Kevin Williams (Joe Robbins/Getty)
Kevin and Pat Williams not only lost a court decision last week, they also had surgeries in the past few weeks. Kevin had knee surgery and Pat had triceps surgery.
It’s been a busy week for Kevin Williams, but not the good kind of busy. Earlier this week, Williams learned that he and Pat Williams had an adverse ruling in the Minnesota Court of Appeals. At the time, he was in Gulf Breeze, Fla. have arthroscopic knee surgery performed by renowned Surgeon to the Sports Stars Dr. James Andrews, according to the Star Tribune.
Williams had planned to attend this weekend’s Arctic Blast Snowmobile Rally fundraiser on Lake Mille Lacs, but had to bow out after having the surgery performed earlier in the week. He returned to the Twin Cities Friday after the procedure. The procedure was the result of what Williams referred to as “knee irritation” during the season. He managed just one sack last year after notching 14½ in the previous two seasons.
Ordinarily, one would ask whether Williams would be available for the annual May minicamp following the surgery, but given the current labor impasse, it doesn’t seem like it will matter. That’s a good thing for the Williams Wall, since both Kevin and Pat have gone under the knife in recent weeks. Pat had surgery on a torn left triceps muscle after the season concluded last month.
There has been talk that the Redskins may simply release Albert Haynesworth, since the trade market is likely going to be locked down until the collective bargaining issue is settled. Haynesworth, who clashed with head coach Mike Shanahan almost from Shanny’s arrival, has officially been charged with misdemeanor assault in a reported case of road rage. Fairfax County (Va.) authorities charged Haynesworth with the assault charge and he signed off on a summons warrant Saturday. Haynesworth’s attorney said the 38-year-old driver who made the complaint realized Haynesworth’s celebrity status and was seeking his 15 minutes of fame and money from Haynesworth. The other driver claimed Haynesworth was tailgating him and, when they got to a stop light, Haynesworth stepped out of his vehicle and assaulted him. Haynesworth’s first court appearance is scheduled for March 31.
World Wrestling Entertainment is never above intertwining the fandom of NFL players with their brand of entertainment. Wrestling and the NFL has been bonded since the days when NFL players Leo Nomellini and Wahoo McDaniels played football in the fall and worked the wrestling circuit in the offseason. Many wrestlers are former football players who, for whatever reason, never caught on with an NFL team. The Vikings were on the other side of that coin when Brock Lesnar, a WWE champion and owner of a seven-figure annual salary, gave up wrestling to give football a try. Typically it has been the other way around. But, perhaps never has the world of wrestling suckled on to the NFL more than it has in the last week. A standard move for a wrestler who isn’t a champion is to pantomime an imaginary championship belt around his waist. Green Bay quarterback Aaron Rodgers made a point of mimicking the same motion when he would score a touchdown in 2010 and, when the Packers got the Lombardi Trophy last Sunday, it was linebacker Clay Matthews who had a replica World Heavyweight Championship belt (the same style donned by Clinton Portis years earlier with Denver) and put it on Rodgers shoulder. Ever since, the WWE has used a photo of that moment on its website. Its “Friday Night Smackdown” program, conveniently emanating from Green Bay, had Matthews not only being served up as a celebrity guest, but became a guest referee in the main event, becoming involved in the outcome of the match. Perhaps he got his wrestling entre from his position coach Kevin Greene, who helped launch the short-lived wrestling career of former Bear Steve “Mongo” McMichael.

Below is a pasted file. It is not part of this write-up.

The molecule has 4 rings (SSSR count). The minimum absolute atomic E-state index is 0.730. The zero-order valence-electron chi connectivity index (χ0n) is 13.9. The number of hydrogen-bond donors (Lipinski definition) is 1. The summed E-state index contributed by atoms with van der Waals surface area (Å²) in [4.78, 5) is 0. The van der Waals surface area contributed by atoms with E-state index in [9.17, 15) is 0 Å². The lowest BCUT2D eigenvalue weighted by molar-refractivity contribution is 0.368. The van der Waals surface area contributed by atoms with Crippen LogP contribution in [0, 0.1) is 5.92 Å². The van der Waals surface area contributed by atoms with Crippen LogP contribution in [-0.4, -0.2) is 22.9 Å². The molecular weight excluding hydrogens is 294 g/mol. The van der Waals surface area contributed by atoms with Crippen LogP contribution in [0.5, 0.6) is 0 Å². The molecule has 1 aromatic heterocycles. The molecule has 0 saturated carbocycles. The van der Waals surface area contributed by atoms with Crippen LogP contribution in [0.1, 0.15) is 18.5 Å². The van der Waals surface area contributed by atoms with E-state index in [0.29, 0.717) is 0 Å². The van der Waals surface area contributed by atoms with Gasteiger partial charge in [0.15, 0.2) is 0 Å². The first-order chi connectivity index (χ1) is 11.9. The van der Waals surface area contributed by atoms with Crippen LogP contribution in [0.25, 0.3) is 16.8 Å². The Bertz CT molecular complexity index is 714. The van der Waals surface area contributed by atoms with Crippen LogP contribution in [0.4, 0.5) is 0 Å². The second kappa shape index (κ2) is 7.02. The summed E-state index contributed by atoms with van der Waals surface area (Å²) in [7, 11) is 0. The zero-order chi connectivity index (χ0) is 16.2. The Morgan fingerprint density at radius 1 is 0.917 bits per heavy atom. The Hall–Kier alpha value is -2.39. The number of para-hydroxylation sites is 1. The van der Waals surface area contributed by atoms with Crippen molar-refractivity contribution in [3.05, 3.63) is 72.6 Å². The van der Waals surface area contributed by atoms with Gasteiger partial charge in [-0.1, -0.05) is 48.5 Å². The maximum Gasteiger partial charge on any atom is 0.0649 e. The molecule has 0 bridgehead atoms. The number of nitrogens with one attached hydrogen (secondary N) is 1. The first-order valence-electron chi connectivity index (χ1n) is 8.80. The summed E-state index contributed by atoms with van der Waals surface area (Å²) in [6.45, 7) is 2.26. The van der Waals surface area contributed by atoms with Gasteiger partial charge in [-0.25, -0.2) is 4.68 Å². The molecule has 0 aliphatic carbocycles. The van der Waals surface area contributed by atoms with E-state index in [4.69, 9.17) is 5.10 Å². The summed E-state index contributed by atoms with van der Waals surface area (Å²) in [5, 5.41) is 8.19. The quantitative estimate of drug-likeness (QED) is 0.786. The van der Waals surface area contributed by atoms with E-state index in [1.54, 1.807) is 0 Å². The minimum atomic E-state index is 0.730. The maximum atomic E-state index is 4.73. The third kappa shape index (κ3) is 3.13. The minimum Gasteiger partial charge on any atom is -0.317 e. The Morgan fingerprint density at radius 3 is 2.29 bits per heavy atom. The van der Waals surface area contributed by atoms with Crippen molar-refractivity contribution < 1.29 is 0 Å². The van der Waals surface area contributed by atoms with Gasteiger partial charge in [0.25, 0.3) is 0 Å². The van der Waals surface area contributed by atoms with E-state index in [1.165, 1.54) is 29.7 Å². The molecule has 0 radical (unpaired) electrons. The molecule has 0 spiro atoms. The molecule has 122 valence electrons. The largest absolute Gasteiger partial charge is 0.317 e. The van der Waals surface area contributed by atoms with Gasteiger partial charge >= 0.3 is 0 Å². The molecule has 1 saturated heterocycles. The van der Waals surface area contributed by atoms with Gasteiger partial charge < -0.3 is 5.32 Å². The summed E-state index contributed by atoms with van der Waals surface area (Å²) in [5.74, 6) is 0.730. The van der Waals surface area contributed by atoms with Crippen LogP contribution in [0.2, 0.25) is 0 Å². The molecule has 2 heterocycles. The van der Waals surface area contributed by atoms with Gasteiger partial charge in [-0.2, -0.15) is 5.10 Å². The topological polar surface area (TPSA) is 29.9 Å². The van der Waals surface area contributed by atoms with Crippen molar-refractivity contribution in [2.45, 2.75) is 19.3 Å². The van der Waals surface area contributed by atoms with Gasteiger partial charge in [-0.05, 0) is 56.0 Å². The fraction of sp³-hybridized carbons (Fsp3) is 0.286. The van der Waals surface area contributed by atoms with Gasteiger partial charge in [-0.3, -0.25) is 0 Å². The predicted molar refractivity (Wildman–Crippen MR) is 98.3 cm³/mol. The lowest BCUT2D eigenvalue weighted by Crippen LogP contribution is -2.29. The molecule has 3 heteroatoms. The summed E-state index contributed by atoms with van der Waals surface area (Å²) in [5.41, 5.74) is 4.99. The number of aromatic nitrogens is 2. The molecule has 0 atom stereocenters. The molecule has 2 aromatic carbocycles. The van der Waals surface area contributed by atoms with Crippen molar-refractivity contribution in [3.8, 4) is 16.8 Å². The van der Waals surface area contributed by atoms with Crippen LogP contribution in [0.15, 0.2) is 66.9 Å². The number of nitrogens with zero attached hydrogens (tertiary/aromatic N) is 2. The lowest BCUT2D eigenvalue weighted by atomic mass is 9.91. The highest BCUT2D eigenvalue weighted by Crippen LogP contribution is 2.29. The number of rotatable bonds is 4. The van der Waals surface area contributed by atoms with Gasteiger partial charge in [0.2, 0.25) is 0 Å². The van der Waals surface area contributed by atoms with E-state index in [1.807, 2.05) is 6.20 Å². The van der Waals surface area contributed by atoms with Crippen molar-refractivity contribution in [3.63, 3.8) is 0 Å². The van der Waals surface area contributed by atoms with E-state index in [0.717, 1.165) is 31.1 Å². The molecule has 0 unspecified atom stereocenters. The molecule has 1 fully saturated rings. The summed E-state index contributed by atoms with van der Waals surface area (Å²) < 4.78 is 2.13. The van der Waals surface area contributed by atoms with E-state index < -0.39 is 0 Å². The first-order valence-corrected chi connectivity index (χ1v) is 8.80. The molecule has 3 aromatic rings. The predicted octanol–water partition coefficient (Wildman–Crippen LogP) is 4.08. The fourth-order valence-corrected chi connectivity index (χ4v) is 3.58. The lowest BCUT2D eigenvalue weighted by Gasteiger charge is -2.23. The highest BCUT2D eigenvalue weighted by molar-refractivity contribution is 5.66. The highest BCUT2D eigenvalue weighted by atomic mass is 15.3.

Jeremy Green, the son of former Vikings coach Dennis Green, pleaded guilty Friday to one count of possessing child pornography in Connecticut. The younger Green was arrested in the City of Bristol at a hotel in possession of flash drives that contained child pornography, as well as him having a small amount of cocaine. The drug charged was dropped as part of a plea agreement. On the flash drives, police found more than 100 photos of children in illicit settings ranging in age from 2 to 10 years old. Despite the drug charge being dismissed, Green is expected to get a sentence of nearly 20 years in prison. However, according to a report in the Hartford Courant, Green will likely serve five years in prison and, if he is a model prisoner, will have his sentence suspended and serve 10 years of probation following his release.
John Holler has been writing about the Vikings for more than a decade for Viking Update. Follow Viking Update on Twitter and discuss this topic on our message boards. To become a subscriber to the Viking Update web site or magazine, click here.